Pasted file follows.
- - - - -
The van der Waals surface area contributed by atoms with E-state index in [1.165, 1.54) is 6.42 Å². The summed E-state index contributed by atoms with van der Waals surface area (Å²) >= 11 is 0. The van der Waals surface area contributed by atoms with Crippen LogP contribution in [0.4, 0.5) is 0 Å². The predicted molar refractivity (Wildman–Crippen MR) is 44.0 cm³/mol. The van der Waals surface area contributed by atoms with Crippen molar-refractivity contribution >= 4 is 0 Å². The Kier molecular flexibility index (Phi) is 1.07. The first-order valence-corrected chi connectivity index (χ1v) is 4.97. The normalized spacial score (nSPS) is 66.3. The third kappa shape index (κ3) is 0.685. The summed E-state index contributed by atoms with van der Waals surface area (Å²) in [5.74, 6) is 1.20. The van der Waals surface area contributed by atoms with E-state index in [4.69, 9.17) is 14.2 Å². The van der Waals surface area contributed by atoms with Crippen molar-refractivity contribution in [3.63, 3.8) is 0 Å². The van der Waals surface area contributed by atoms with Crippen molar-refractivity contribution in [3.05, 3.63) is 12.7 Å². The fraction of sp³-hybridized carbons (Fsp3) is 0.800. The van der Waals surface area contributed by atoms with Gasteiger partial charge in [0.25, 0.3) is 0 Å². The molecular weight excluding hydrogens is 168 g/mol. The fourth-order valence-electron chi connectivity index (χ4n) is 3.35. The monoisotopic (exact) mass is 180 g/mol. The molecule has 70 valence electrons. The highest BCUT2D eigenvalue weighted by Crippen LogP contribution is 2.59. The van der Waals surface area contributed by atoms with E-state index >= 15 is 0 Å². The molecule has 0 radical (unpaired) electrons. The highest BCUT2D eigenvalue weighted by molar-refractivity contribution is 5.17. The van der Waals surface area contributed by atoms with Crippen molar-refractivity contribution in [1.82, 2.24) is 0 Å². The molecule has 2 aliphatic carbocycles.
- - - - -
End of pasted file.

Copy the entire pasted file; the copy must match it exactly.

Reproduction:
The van der Waals surface area contributed by atoms with E-state index in [1.165, 1.54) is 6.42 Å². The summed E-state index contributed by atoms with van der Waals surface area (Å²) >= 11 is 0. The van der Waals surface area contributed by atoms with Crippen LogP contribution in [0.4, 0.5) is 0 Å². The predicted molar refractivity (Wildman–Crippen MR) is 44.0 cm³/mol. The van der Waals surface area contributed by atoms with Crippen molar-refractivity contribution >= 4 is 0 Å². The Kier molecular flexibility index (Phi) is 1.07. The first-order valence-corrected chi connectivity index (χ1v) is 4.97. The normalized spacial score (nSPS) is 66.3. The third kappa shape index (κ3) is 0.685. The summed E-state index contributed by atoms with van der Waals surface area (Å²) in [5.74, 6) is 1.20. The van der Waals surface area contributed by atoms with E-state index in [4.69, 9.17) is 14.2 Å². The van der Waals surface area contributed by atoms with Crippen molar-refractivity contribution in [3.63, 3.8) is 0 Å². The van der Waals surface area contributed by atoms with Crippen molar-refractivity contribution in [3.05, 3.63) is 12.7 Å². The fraction of sp³-hybridized carbons (Fsp3) is 0.800. The van der Waals surface area contributed by atoms with Gasteiger partial charge in [0.25, 0.3) is 0 Å². The molecular weight excluding hydrogens is 168 g/mol. The fourth-order valence-electron chi connectivity index (χ4n) is 3.35. The monoisotopic (exact) mass is 180 g/mol. The molecule has 70 valence electrons. The highest BCUT2D eigenvalue weighted by Crippen LogP contribution is 2.59. The van der Waals surface area contributed by atoms with E-state index >= 15 is 0 Å². The molecule has 0 radical (unpaired) electrons. The highest BCUT2D eigenvalue weighted by molar-refractivity contribution is 5.17. The van der Waals surface area contributed by atoms with Crippen molar-refractivity contribution in [1.82, 2.24) is 0 Å². The molecule has 2 aliphatic carbocycles.